By Terri Jo Neff |
The Democrats in the Arizona Legislature may have held firm on their complete opposition to the proposed K-12 budget bill, but all 47 Republicans worked through their differences in the House and Senate to get the multi-faceted House Bill 2898 to Gov. Doug Ducey’s desk Wednesday.
The major holdup with the 200-plus page HB2898 involved a Senate amendment which expanded eligibility for Empowerment Scholarship Accounts (ESAs) from about 250,000 students to more than 700,000. ESAs give credit to an eligible child for most of the government education funding that would have been paid to that student’s public or charter school.
Those funds can then be used toward expenses at private schools as well as other educational costs.
Most House Republicans supported the Senate’s amended version of the K-12 bill but opposition from Reps. Joel John (R-LD4), Michelle Udall (R-LD25), and Joanne Osborne (R-LD13) meant the House ended up approving a K-12 bill which differed from the Senate’s version.
The 16 Republican senators and 31 Republican representatives could pass any bills if they all vote together. But the differing positions on HB2898 required members of both chambers to negotiate a compromise. The result was changes to how soon certain students can qualify for an ESA, although the bill will not benefit another 450,000 students.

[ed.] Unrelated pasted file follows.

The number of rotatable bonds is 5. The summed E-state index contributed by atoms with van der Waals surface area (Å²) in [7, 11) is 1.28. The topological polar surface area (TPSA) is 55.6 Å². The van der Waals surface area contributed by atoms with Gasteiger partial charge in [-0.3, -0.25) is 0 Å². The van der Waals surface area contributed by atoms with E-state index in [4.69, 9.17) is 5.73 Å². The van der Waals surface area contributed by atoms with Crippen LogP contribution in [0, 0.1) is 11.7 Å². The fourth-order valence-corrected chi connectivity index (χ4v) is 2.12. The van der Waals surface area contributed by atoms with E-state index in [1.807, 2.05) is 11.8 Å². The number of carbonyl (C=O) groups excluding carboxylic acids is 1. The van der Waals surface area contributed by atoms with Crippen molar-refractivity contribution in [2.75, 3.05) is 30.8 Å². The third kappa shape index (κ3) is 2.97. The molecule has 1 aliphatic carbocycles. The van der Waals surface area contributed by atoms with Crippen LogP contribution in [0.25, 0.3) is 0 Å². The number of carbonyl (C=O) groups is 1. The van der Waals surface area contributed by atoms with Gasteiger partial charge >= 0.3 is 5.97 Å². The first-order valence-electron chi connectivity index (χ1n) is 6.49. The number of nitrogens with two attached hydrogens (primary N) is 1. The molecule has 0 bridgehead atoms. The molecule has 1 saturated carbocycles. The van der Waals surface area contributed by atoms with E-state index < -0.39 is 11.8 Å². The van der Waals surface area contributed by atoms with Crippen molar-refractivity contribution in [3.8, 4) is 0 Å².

Rep. Bret Roberts (R-LD11) supported a larger ESA expansion in the Senate’s bill, but noted the final version still “gives parents more choices.” He added that it “brings the free market into the education system.” Meanwhile, Rep. Jake Hoffman (R-LD12) liked the “opportunities and power” the new legislation gives to parents.
Ducey signed HB2898 on Wednesday along with the 10 other bills which make up the $12.8 billion Fiscal Year 2022 budget package. The new fiscal year starts Thursday.
ESA eligibility was not the only compromise necessary to get HB2898 to Ducey’s desk. An amendment added to the bill with limited debate earlier this week mandated controversial standards for civics curriculum. It faced pushback from Sen. Paul Boyer (R-LD20). Without Boyer’s vote, the entire K-12 budget bill was in peril.
Another compromise led to removal of the last minute civics amendment and Boyer then voted for HB2898.
Other education-related bills were sent to Ducey on Wednesday, including HB2241 which requires information about the Holocaust and other genocides to be taught at least twice between grades 7 and 12. The bill passed both chambers with overwhelming bipartisan support.
The other bill, SB1572, involves early literacy policy at the State Board of Education and the Arizona Department of Education. It impacts dyslexia training and screening requirements, establishes a literacy endorsement for qualified teachers, creates an entry evaluation tool for kindergarten pupils with parental notification requirements, and mandates a K-3 Reading Program report.